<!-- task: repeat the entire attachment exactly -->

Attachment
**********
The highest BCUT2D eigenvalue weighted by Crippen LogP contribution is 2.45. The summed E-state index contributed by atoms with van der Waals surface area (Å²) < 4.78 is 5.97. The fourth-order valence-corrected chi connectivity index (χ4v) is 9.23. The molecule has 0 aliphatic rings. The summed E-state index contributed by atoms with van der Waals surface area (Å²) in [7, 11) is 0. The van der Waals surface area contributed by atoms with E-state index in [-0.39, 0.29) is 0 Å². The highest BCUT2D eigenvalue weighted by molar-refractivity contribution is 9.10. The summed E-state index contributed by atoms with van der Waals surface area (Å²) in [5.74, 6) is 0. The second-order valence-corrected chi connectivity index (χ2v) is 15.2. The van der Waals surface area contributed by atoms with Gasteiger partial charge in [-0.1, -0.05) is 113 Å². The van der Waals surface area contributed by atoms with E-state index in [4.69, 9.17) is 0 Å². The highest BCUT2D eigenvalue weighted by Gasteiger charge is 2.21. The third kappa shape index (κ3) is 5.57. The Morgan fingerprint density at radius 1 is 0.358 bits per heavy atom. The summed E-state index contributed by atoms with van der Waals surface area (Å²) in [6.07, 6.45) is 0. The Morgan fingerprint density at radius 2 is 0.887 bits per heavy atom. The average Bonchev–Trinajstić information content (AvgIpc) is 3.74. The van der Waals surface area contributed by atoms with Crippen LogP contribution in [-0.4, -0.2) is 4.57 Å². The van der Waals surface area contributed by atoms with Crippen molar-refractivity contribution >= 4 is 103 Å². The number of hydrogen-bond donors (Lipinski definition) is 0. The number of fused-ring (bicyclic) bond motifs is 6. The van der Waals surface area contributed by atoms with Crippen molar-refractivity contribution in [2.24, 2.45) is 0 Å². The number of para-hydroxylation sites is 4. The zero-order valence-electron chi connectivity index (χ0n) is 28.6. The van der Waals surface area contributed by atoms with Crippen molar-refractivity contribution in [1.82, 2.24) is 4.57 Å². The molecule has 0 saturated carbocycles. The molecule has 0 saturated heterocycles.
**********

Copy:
The highest BCUT2D eigenvalue weighted by Crippen LogP contribution is 2.45. The summed E-state index contributed by atoms with van der Waals surface area (Å²) < 4.78 is 5.97. The fourth-order valence-corrected chi connectivity index (χ4v) is 9.23. The molecule has 0 aliphatic rings. The summed E-state index contributed by atoms with van der Waals surface area (Å²) in [7, 11) is 0. The van der Waals surface area contributed by atoms with E-state index in [-0.39, 0.29) is 0 Å². The highest BCUT2D eigenvalue weighted by molar-refractivity contribution is 9.10. The summed E-state index contributed by atoms with van der Waals surface area (Å²) in [5.74, 6) is 0. The second-order valence-corrected chi connectivity index (χ2v) is 15.2. The van der Waals surface area contributed by atoms with Gasteiger partial charge in [-0.1, -0.05) is 113 Å². The van der Waals surface area contributed by atoms with E-state index in [4.69, 9.17) is 0 Å². The highest BCUT2D eigenvalue weighted by Gasteiger charge is 2.21. The third kappa shape index (κ3) is 5.57. The Morgan fingerprint density at radius 1 is 0.358 bits per heavy atom. The summed E-state index contributed by atoms with van der Waals surface area (Å²) in [6.07, 6.45) is 0. The Morgan fingerprint density at radius 2 is 0.887 bits per heavy atom. The average Bonchev–Trinajstić information content (AvgIpc) is 3.74. The van der Waals surface area contributed by atoms with Crippen LogP contribution in [-0.4, -0.2) is 4.57 Å². The van der Waals surface area contributed by atoms with Crippen molar-refractivity contribution >= 4 is 103 Å². The number of hydrogen-bond donors (Lipinski definition) is 0. The number of fused-ring (bicyclic) bond motifs is 6. The van der Waals surface area contributed by atoms with Crippen molar-refractivity contribution in [2.24, 2.45) is 0 Å². The number of para-hydroxylation sites is 4. The zero-order valence-electron chi connectivity index (χ0n) is 28.6. The van der Waals surface area contributed by atoms with Crippen molar-refractivity contribution in [1.82, 2.24) is 4.57 Å². The molecule has 0 saturated carbocycles. The molecule has 0 saturated heterocycles.